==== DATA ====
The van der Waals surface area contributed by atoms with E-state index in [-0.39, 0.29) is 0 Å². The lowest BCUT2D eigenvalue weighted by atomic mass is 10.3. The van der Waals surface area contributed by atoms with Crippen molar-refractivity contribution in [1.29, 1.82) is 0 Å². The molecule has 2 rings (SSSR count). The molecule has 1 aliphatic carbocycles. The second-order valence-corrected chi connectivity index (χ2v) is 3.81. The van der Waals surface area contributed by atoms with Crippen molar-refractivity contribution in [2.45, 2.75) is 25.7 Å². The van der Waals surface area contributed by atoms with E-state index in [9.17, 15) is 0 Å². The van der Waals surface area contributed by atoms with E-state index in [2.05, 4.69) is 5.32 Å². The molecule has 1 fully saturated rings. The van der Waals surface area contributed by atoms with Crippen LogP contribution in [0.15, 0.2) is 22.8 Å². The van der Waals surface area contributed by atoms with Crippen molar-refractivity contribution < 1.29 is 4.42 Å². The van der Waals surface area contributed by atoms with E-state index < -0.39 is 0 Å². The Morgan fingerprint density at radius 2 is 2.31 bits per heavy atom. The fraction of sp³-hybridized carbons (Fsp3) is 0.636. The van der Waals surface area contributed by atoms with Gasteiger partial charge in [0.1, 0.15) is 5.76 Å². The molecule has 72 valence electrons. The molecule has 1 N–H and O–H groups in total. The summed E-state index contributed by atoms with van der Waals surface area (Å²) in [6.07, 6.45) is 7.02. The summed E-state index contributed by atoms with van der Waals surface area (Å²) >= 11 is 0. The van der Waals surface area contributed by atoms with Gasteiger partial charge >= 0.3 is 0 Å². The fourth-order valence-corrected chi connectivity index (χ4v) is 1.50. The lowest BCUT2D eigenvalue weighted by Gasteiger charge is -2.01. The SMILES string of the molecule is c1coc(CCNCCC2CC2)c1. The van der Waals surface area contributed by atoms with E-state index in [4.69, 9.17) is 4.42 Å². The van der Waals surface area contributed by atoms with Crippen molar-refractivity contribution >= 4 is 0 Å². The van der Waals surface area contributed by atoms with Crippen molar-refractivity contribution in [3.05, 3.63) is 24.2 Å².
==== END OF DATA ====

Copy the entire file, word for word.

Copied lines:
The van der Waals surface area contributed by atoms with E-state index in [-0.39, 0.29) is 0 Å². The lowest BCUT2D eigenvalue weighted by atomic mass is 10.3. The van der Waals surface area contributed by atoms with Crippen molar-refractivity contribution in [1.29, 1.82) is 0 Å². The molecule has 2 rings (SSSR count). The molecule has 1 aliphatic carbocycles. The second-order valence-corrected chi connectivity index (χ2v) is 3.81. The van der Waals surface area contributed by atoms with Crippen molar-refractivity contribution in [2.45, 2.75) is 25.7 Å². The van der Waals surface area contributed by atoms with E-state index in [9.17, 15) is 0 Å². The van der Waals surface area contributed by atoms with E-state index in [2.05, 4.69) is 5.32 Å². The molecule has 1 fully saturated rings. The van der Waals surface area contributed by atoms with Crippen LogP contribution in [0.15, 0.2) is 22.8 Å². The van der Waals surface area contributed by atoms with Crippen molar-refractivity contribution < 1.29 is 4.42 Å². The van der Waals surface area contributed by atoms with E-state index < -0.39 is 0 Å². The Morgan fingerprint density at radius 2 is 2.31 bits per heavy atom. The fraction of sp³-hybridized carbons (Fsp3) is 0.636. The van der Waals surface area contributed by atoms with Gasteiger partial charge in [0.1, 0.15) is 5.76 Å². The molecule has 72 valence electrons. The molecule has 1 N–H and O–H groups in total. The summed E-state index contributed by atoms with van der Waals surface area (Å²) in [6.07, 6.45) is 7.02. The summed E-state index contributed by atoms with van der Waals surface area (Å²) >= 11 is 0. The van der Waals surface area contributed by atoms with Gasteiger partial charge >= 0.3 is 0 Å². The fourth-order valence-corrected chi connectivity index (χ4v) is 1.50. The lowest BCUT2D eigenvalue weighted by Gasteiger charge is -2.01. The SMILES string of the molecule is c1coc(CCNCCC2CC2)c1. The van der Waals surface area contributed by atoms with E-state index in [4.69, 9.17) is 4.42 Å². The van der Waals surface area contributed by atoms with Crippen molar-refractivity contribution >= 4 is 0 Å². The van der Waals surface area contributed by atoms with Crippen molar-refractivity contribution in [3.05, 3.63) is 24.2 Å².